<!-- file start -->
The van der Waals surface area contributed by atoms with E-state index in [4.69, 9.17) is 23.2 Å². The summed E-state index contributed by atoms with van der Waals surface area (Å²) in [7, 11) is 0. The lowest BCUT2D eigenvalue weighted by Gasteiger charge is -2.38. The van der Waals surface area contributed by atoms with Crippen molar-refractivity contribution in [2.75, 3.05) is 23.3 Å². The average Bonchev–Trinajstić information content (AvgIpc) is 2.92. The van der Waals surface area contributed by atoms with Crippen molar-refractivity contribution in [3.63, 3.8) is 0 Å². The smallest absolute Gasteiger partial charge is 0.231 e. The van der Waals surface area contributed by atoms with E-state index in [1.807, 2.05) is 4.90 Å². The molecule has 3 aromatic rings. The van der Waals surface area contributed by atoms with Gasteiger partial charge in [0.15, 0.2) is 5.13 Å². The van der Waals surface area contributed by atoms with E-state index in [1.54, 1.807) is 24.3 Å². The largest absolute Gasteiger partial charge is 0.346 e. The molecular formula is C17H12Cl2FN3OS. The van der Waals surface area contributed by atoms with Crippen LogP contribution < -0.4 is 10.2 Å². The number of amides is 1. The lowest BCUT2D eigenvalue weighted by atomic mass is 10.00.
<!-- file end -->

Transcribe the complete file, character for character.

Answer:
The van der Waals surface area contributed by atoms with E-state index in [4.69, 9.17) is 23.2 Å². The summed E-state index contributed by atoms with van der Waals surface area (Å²) in [7, 11) is 0. The lowest BCUT2D eigenvalue weighted by Gasteiger charge is -2.38. The van der Waals surface area contributed by atoms with Crippen molar-refractivity contribution in [2.75, 3.05) is 23.3 Å². The average Bonchev–Trinajstić information content (AvgIpc) is 2.92. The van der Waals surface area contributed by atoms with Crippen molar-refractivity contribution in [3.63, 3.8) is 0 Å². The smallest absolute Gasteiger partial charge is 0.231 e. The van der Waals surface area contributed by atoms with E-state index in [1.807, 2.05) is 4.90 Å². The molecule has 3 aromatic rings. The van der Waals surface area contributed by atoms with Gasteiger partial charge in [0.15, 0.2) is 5.13 Å². The van der Waals surface area contributed by atoms with E-state index in [1.54, 1.807) is 24.3 Å². The largest absolute Gasteiger partial charge is 0.346 e. The molecular formula is C17H12Cl2FN3OS. The van der Waals surface area contributed by atoms with Crippen LogP contribution < -0.4 is 10.2 Å². The number of amides is 1. The lowest BCUT2D eigenvalue weighted by atomic mass is 10.00.